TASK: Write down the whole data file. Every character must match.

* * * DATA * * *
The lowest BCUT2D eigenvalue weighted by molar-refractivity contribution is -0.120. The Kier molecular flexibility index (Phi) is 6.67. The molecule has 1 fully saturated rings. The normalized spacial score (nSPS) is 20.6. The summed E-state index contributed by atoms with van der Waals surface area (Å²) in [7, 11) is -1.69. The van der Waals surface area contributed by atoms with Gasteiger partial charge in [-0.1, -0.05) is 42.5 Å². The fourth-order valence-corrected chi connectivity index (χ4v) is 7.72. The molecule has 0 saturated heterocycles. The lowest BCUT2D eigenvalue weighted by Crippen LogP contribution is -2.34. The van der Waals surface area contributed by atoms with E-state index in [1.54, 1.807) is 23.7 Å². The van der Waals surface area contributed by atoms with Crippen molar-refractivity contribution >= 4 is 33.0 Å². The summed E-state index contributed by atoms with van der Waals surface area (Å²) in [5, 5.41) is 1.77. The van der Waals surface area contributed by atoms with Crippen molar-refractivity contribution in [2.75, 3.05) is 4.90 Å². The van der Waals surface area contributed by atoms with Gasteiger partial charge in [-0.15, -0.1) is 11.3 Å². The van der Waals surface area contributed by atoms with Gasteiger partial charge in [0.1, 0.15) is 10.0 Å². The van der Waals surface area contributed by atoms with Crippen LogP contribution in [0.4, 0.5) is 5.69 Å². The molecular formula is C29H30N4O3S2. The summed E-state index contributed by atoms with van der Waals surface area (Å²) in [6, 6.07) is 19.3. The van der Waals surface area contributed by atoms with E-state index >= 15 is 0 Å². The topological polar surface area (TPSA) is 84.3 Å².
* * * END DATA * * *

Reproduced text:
The lowest BCUT2D eigenvalue weighted by molar-refractivity contribution is -0.120. The Kier molecular flexibility index (Phi) is 6.67. The molecule has 1 fully saturated rings. The normalized spacial score (nSPS) is 20.6. The summed E-state index contributed by atoms with van der Waals surface area (Å²) in [7, 11) is -1.69. The van der Waals surface area contributed by atoms with Gasteiger partial charge in [-0.1, -0.05) is 42.5 Å². The fourth-order valence-corrected chi connectivity index (χ4v) is 7.72. The molecule has 0 saturated heterocycles. The lowest BCUT2D eigenvalue weighted by Crippen LogP contribution is -2.34. The van der Waals surface area contributed by atoms with E-state index in [1.54, 1.807) is 23.7 Å². The van der Waals surface area contributed by atoms with Crippen molar-refractivity contribution >= 4 is 33.0 Å². The summed E-state index contributed by atoms with van der Waals surface area (Å²) in [5, 5.41) is 1.77. The van der Waals surface area contributed by atoms with Crippen molar-refractivity contribution in [2.75, 3.05) is 4.90 Å². The van der Waals surface area contributed by atoms with Gasteiger partial charge in [-0.15, -0.1) is 11.3 Å². The van der Waals surface area contributed by atoms with Gasteiger partial charge in [0.1, 0.15) is 10.0 Å². The van der Waals surface area contributed by atoms with Crippen LogP contribution in [0.4, 0.5) is 5.69 Å². The molecular formula is C29H30N4O3S2. The summed E-state index contributed by atoms with van der Waals surface area (Å²) in [6, 6.07) is 19.3. The van der Waals surface area contributed by atoms with E-state index >= 15 is 0 Å². The topological polar surface area (TPSA) is 84.3 Å².